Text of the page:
Thursday, June 23, 2016

Dwelling Places by Lucinda Secrest McDowell

McDowell has written inspiring explorations of 130 words. She has compiled the writings into seasons, paralleling the rhythm of life. Her writing was shaped by her experience of living with Elizabeth Elliot when McDowell was a young seminarian. Helping with the housekeeping, driving, typing manuscripts for Elizabeth, McDowell was encouraged to follow God's call to write. I'm glad she did.

Each of the devotions is a good lesson on an aspect of the Christian life. McDowell includes Scripture quotes, examples from her own life and the lives of others. She sometimes includes thought provoking questions and other times has practical suggestions with particular steps to take. Each devotion takes just a few minutes to read and provides insight into spiritual growth.

I think my favorite devotion was the one on “still.” I like it because it spoke to me the “loudest.” Being still is hard in this society that includes so many distractions. I was reminded I needed “training in how to discern the movement of God's Spirit in ordinary and everyday circumstances.” I need a designated time for stillness and listening. McDowell encouraged me to find a time and place to make stillness a regular habit.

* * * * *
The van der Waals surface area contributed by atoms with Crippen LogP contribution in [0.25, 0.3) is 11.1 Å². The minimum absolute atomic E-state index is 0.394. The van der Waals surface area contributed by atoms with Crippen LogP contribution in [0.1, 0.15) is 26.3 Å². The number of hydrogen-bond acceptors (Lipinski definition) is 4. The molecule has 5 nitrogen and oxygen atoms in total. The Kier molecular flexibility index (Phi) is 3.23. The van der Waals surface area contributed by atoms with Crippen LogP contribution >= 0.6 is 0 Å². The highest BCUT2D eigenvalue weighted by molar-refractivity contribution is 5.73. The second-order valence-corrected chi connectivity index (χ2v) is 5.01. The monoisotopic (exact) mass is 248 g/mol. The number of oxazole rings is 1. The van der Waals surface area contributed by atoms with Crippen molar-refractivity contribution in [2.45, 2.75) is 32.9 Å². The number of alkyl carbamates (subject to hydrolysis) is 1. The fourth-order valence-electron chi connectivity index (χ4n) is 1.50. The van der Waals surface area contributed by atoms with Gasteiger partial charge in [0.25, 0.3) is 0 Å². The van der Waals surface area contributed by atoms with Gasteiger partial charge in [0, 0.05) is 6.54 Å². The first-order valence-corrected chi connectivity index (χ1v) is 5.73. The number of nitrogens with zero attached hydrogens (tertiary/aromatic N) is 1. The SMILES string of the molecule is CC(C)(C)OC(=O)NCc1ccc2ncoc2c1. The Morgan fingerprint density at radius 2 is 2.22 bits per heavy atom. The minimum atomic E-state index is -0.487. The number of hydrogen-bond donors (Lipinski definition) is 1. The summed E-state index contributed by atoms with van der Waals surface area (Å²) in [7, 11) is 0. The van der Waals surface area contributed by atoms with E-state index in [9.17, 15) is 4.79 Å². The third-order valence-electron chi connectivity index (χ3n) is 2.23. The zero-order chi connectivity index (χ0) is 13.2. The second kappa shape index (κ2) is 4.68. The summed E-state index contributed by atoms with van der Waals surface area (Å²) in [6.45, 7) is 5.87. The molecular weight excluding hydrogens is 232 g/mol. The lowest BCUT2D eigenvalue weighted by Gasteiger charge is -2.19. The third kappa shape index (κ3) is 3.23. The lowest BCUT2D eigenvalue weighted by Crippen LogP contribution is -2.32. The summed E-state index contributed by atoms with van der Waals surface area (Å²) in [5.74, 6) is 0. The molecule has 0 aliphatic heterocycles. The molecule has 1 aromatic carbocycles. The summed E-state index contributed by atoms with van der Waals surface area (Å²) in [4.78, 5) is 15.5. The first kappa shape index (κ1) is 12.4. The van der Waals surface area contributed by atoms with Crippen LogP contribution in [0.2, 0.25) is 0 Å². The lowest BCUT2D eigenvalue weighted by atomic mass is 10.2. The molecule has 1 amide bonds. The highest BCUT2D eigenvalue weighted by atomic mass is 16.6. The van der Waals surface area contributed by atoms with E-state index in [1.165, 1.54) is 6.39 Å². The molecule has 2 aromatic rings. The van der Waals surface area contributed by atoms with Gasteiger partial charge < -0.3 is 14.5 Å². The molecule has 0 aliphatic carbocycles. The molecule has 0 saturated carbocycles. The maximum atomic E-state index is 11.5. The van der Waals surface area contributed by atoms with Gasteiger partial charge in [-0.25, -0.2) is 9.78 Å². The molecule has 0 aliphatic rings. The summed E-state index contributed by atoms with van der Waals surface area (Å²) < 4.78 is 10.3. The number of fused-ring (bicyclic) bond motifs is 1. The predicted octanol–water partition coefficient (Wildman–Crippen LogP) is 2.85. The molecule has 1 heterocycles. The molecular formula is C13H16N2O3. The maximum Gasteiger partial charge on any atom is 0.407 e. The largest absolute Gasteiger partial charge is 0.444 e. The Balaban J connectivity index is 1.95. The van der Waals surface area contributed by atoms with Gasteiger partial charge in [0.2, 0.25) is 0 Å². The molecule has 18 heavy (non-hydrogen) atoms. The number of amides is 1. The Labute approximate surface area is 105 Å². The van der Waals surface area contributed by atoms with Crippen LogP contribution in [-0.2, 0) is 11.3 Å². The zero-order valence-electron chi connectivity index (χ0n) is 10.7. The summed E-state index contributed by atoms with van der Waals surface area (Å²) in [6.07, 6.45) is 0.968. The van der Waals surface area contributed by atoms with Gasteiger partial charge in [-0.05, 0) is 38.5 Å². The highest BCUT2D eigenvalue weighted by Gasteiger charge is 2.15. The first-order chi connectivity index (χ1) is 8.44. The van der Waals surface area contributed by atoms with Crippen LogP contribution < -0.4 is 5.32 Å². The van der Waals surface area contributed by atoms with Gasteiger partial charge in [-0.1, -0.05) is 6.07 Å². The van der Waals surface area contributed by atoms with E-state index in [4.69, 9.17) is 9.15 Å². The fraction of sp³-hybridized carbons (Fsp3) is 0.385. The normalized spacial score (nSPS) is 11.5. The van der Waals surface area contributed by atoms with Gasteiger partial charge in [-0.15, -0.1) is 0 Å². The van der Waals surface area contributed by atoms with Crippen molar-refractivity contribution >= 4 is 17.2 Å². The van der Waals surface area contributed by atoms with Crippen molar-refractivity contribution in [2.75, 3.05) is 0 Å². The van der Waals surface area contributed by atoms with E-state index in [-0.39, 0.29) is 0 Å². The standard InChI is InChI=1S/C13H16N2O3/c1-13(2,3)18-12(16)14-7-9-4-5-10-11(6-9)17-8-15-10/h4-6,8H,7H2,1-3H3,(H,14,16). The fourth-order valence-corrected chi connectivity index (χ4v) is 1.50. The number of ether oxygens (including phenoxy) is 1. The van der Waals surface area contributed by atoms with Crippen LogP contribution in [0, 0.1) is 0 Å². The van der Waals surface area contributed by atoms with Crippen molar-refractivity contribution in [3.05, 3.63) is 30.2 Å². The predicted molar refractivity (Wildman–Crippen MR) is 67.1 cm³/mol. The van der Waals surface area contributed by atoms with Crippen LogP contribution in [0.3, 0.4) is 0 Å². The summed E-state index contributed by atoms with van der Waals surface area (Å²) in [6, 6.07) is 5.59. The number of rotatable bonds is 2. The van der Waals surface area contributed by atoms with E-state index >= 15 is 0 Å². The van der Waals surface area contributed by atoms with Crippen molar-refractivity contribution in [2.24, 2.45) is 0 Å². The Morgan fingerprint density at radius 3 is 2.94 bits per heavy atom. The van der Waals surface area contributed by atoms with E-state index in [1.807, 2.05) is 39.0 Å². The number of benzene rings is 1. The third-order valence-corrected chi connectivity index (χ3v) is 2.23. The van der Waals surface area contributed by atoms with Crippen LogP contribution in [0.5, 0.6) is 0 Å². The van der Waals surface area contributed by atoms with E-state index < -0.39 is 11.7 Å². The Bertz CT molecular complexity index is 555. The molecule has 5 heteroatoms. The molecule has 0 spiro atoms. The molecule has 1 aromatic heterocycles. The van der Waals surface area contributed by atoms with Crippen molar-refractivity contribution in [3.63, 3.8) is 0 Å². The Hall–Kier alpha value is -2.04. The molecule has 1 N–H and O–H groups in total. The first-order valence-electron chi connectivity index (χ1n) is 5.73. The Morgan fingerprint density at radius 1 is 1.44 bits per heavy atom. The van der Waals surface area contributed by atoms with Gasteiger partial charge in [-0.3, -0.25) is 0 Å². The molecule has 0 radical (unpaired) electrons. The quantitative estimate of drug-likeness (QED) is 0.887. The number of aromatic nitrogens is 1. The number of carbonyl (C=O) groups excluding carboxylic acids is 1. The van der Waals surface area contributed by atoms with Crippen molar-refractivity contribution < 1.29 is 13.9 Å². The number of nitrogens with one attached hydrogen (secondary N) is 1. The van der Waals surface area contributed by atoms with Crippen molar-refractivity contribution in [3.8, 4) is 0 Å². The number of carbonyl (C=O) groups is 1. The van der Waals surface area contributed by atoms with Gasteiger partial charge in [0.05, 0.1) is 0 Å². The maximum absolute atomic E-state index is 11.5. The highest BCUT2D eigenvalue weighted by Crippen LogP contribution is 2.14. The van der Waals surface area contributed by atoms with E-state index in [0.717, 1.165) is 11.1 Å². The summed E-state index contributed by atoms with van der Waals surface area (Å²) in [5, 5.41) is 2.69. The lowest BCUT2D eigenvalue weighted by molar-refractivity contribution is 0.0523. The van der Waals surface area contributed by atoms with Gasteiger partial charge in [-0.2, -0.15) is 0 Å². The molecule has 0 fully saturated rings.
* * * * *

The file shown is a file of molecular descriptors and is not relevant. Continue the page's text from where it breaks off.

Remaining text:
I liked the variety McDowell offers. I mean, have you ever read a devotional that gave a spiritual lesson on kudzu? That writing gave me a new understanding of what it means that Jesus is the vine.

I highly recommend this devotional. It need not be read from cover to cover or daily, as a book with 365 devotions might be. One can choose a word for the day that might best address current circumstances. Some of the devotions are about seasons in the liturgical year and could be read during Lent or Advent. It is a nice resource to keep handy for spiritual encouragement and insight.

I am taking part in a blog tour of this book and you can read other reviews here.

My rating: 4/5 stars.

Lucinda Secrest McDowell is the author of eleven books. She has contributed to an additional 25 books and has been published in more than 50 magazines. A graduate of Gordon-Conwell Theological Seminary and Furman University, she speaks internationally at conferences and retreats. She writes in her cottage in Connecticut.

Abingdon Press, 256 pages.

I received a complimentary egalley of this book through Litfuse for the purpose of an independent and honest review.
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